In summary, a fair number of patients with ILD might present with one or more features of a CTD without meeting the established diagnostic criteria for such. Among such patients, lung disease seems to be characteristically mild, functional stability being the main feature. Attention to the standard extrathoracic features of CTD should be accompanied by attention to less straightforward GERD symptoms, diffuse esophageal dilatation on HRCT scans, and specific capillaroscopy findings. Although much, if not all, of the current evidence related to LD-CTD relies on retrospective designs, the importance of prospective studies involving LD-CTD patients cannot be overstated. In addition, the relevance of subgrouping patients with ILD into idiopathic, definite-CTD, and LD-CTD groups should be evaluated more comprehensively, specifically regarding prognosis and treatment response. Otherwise, this classification will lack translational use in real-life situations.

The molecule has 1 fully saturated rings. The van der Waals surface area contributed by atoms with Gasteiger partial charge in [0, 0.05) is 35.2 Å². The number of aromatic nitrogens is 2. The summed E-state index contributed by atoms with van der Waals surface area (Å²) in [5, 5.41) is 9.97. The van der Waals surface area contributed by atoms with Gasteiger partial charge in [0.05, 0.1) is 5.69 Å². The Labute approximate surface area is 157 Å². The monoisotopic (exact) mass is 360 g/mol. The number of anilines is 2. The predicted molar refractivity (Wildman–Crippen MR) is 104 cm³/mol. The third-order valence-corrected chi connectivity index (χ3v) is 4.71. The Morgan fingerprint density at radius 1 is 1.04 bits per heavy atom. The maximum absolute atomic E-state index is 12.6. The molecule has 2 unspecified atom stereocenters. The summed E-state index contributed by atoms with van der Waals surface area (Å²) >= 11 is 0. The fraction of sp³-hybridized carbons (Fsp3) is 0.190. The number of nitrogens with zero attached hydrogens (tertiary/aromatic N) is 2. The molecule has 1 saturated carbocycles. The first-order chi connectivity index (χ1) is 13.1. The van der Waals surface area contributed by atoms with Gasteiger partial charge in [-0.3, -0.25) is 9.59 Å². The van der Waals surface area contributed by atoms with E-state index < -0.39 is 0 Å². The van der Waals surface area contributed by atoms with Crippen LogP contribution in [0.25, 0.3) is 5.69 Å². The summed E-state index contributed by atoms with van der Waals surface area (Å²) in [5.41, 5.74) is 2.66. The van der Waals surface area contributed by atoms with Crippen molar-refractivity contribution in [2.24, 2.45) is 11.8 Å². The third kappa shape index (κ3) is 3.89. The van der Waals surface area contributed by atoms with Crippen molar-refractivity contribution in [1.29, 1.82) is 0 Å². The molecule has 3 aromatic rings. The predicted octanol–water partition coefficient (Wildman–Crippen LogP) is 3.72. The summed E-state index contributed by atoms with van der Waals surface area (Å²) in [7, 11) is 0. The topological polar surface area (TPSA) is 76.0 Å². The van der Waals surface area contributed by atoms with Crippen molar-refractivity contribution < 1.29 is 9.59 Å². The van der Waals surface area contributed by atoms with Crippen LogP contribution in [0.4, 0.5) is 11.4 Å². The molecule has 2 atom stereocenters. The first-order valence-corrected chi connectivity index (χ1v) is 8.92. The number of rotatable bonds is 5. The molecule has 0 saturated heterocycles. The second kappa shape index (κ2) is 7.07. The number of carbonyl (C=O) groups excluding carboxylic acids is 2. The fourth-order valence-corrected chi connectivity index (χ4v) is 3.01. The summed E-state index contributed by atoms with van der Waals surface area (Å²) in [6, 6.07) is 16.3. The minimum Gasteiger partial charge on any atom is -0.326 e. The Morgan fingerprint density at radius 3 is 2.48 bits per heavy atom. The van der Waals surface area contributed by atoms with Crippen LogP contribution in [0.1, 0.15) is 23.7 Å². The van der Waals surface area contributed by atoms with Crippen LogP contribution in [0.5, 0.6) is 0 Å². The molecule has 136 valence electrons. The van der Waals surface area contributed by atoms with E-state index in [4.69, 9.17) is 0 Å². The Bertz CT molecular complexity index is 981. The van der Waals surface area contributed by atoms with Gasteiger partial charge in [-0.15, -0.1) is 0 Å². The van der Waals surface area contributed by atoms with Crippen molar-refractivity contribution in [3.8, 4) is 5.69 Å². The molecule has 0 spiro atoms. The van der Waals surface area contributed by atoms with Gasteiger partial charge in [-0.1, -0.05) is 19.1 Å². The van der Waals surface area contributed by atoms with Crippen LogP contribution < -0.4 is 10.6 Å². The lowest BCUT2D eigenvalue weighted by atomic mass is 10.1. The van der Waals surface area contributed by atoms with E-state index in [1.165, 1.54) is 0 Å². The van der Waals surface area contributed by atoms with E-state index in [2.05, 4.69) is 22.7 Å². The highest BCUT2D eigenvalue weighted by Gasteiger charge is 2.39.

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* Study carried out at the Instituto do Coração - InCor, Heart Institute - University of São Paulo School of Medicine Hospital das Clínicas, São Paulo, Brazil.

Financial support: None

Received: September 29, 2014; Accepted: February 27, 2014

Correspondence to: Daniel Antunes Silva Pereira. Divisão de Pneumologia, Avenida Dr. Enéas de Carvalho Aguiar, 44, 5º andar, CEP 05403-000, São Paulo, SP, Brasil. Tel. 55 11 2661-5695. Email: daspereira@gmail.com